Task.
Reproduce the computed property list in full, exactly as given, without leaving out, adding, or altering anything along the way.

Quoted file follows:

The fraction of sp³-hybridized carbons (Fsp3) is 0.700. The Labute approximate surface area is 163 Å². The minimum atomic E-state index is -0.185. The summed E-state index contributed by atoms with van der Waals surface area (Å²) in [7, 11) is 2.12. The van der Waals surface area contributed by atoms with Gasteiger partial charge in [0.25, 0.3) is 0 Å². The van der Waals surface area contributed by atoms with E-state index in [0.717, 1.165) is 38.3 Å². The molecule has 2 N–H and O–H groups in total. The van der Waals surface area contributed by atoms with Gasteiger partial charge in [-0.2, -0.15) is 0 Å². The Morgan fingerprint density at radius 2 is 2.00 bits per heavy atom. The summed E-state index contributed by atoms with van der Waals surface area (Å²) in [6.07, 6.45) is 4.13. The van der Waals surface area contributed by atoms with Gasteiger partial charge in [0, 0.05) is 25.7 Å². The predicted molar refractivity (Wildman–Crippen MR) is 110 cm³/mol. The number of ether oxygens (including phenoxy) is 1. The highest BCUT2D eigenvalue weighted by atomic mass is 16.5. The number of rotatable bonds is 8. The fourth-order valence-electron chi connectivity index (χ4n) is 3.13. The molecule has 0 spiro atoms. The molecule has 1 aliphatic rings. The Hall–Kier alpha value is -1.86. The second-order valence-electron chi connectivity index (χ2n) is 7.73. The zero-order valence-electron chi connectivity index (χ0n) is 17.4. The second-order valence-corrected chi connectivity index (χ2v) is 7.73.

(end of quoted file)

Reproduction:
The fraction of sp³-hybridized carbons (Fsp3) is 0.700. The Labute approximate surface area is 163 Å². The minimum atomic E-state index is -0.185. The summed E-state index contributed by atoms with van der Waals surface area (Å²) in [7, 11) is 2.12. The van der Waals surface area contributed by atoms with Gasteiger partial charge in [0.25, 0.3) is 0 Å². The van der Waals surface area contributed by atoms with E-state index in [0.717, 1.165) is 38.3 Å². The molecule has 2 N–H and O–H groups in total. The van der Waals surface area contributed by atoms with Gasteiger partial charge in [-0.2, -0.15) is 0 Å². The Morgan fingerprint density at radius 2 is 2.00 bits per heavy atom. The summed E-state index contributed by atoms with van der Waals surface area (Å²) in [6.07, 6.45) is 4.13. The van der Waals surface area contributed by atoms with Gasteiger partial charge in [0, 0.05) is 25.7 Å². The predicted molar refractivity (Wildman–Crippen MR) is 110 cm³/mol. The number of ether oxygens (including phenoxy) is 1. The highest BCUT2D eigenvalue weighted by atomic mass is 16.5. The number of rotatable bonds is 8. The fourth-order valence-electron chi connectivity index (χ4n) is 3.13. The molecule has 0 spiro atoms. The molecule has 1 aliphatic rings. The Hall–Kier alpha value is -1.86. The second-order valence-electron chi connectivity index (χ2n) is 7.73. The zero-order valence-electron chi connectivity index (χ0n) is 17.4. The second-order valence-corrected chi connectivity index (χ2v) is 7.73.